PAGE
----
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Witchcraft is an inherently personal business; everybody’s Path will look slightly different. And in contrast to the organized religions of the world, Wicca doesn’t have a central dogma besides the Wiccan Rede. That’s why we often say that there are as many ways to be a Wiccan or a Witch as there are practitioners. 

Yet, for all the openness of our spiritual practice and the subjectivity of one’s Path, there are still some unspoken rules within the community. Those new to the Craft may often become attracted by the more shallow or commercial aspects of it—especially nowadays, where being a Witch doesn’t carry the social stigma it once did. And in contrast, some more experienced practitioners can fall into the bad habit of gatekeeping—feeling like only they know the right way to be a Witch. This creates tensions and conflicts that need to be acknowledged. 

In this article, we will focus on one of the derogatory terms that sprang as a result of such conflicts: fluffy bunnies. No, it has nothing to do with Ostara and the wonderful animals that appear so frequently during this sabbat’s celebrations. “Fluffy bunnies” is a slur older practitioners used to refer to newbie Witches. We’ll examine both the negative and positive interpretations of this term, why it is outdated, and why it’s better to help guide Witches new to the Craft instead of othering them.

The origins of the term 

Although it’s difficult to pinpoint exactly where the term was first used, it seems to have originated during the ‘80s in Wicca festivals in the US, but it wasn’t until the ‘90s that it became really popular. During that time, popular culture started embracing more benign depictions of witchcraft to combat the “Satanic Panic” that was well underway. Shows like Charmed and Buffy the Vampire Slayer started depicting Witches as benevolent and Wiccans, in particular, as harmless but a bit silly “wannabes.”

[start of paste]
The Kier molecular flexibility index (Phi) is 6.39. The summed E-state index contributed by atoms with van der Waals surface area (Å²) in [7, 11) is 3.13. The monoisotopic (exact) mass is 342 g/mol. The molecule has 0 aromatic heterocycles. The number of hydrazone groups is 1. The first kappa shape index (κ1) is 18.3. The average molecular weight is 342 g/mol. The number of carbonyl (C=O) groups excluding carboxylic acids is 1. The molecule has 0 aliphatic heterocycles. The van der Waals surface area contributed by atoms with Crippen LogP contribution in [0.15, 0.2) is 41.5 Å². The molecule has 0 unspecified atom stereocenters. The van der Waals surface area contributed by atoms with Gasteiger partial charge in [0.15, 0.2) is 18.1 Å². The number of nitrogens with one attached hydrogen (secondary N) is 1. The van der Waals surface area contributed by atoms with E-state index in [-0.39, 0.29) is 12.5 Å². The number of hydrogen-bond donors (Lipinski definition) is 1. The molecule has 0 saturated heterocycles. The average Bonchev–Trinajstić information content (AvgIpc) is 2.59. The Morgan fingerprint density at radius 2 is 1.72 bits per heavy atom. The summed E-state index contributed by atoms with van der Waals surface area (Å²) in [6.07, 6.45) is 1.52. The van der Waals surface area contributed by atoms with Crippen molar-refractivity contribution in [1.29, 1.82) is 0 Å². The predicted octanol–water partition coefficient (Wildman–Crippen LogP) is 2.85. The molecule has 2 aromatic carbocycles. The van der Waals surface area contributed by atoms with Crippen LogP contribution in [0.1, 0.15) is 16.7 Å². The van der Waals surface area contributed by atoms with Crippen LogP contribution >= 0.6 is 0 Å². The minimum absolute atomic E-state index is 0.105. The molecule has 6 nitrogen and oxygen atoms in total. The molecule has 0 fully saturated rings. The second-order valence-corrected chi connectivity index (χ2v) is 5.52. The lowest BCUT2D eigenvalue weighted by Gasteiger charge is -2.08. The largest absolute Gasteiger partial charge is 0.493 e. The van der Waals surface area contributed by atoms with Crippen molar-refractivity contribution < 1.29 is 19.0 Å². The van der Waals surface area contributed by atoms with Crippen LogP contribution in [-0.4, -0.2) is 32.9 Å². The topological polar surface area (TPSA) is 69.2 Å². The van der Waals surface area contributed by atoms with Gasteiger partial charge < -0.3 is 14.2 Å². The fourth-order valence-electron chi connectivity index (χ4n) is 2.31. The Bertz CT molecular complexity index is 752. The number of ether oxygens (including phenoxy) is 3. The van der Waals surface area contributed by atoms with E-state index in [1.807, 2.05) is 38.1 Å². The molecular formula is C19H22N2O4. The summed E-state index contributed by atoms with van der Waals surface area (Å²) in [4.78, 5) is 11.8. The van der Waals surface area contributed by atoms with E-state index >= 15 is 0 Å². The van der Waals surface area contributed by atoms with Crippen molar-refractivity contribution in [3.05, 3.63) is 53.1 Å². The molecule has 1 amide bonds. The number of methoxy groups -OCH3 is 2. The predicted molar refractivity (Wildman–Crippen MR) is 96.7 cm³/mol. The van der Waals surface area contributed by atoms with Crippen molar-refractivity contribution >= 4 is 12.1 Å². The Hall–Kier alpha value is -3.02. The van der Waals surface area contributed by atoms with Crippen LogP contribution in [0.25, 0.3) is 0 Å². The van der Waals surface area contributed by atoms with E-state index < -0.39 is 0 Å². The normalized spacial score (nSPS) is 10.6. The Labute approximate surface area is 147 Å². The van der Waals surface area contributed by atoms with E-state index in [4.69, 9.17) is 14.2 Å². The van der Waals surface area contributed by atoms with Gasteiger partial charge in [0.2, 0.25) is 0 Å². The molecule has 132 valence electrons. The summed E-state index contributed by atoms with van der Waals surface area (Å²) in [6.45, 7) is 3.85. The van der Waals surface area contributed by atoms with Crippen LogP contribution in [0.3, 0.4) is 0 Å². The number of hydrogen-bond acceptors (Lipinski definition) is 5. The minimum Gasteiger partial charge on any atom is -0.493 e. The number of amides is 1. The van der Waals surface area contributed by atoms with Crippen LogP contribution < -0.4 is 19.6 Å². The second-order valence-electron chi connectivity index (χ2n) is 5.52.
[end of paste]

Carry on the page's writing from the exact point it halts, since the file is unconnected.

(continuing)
This resulted in two different things: first, a new generation of people, mostly young women, became interested in Wicca and witchcraft — or at least in the version of Wicca and witchcraft they saw on TV. And secondly, older practitioners felt the need to protect their Craft and their beliefs from what they saw as misrepresentation and slander. These older practitioners felt that the new wave of Witches and Wiccans lacked the seriousness and commitment to studying the Path and only wanted to be associated with the “easier” aspects of it.

What does it mean to be a fluffy bunny?

In the ‘90s, a fluffy bunny was considered someone new to the Path, quite often young in age (or in their teens, even) and quite ignorant about Wiccan and witchcraft traditions: they only knew how to be a Wiccan or a Witch from reading one book or watching a show on TV. It also meant that person usually focused on the “lighter” side of things, using terms like White Magick: being “all white light and fluffy bunnies” and disregarding the darker or more serious aspects of the Craft.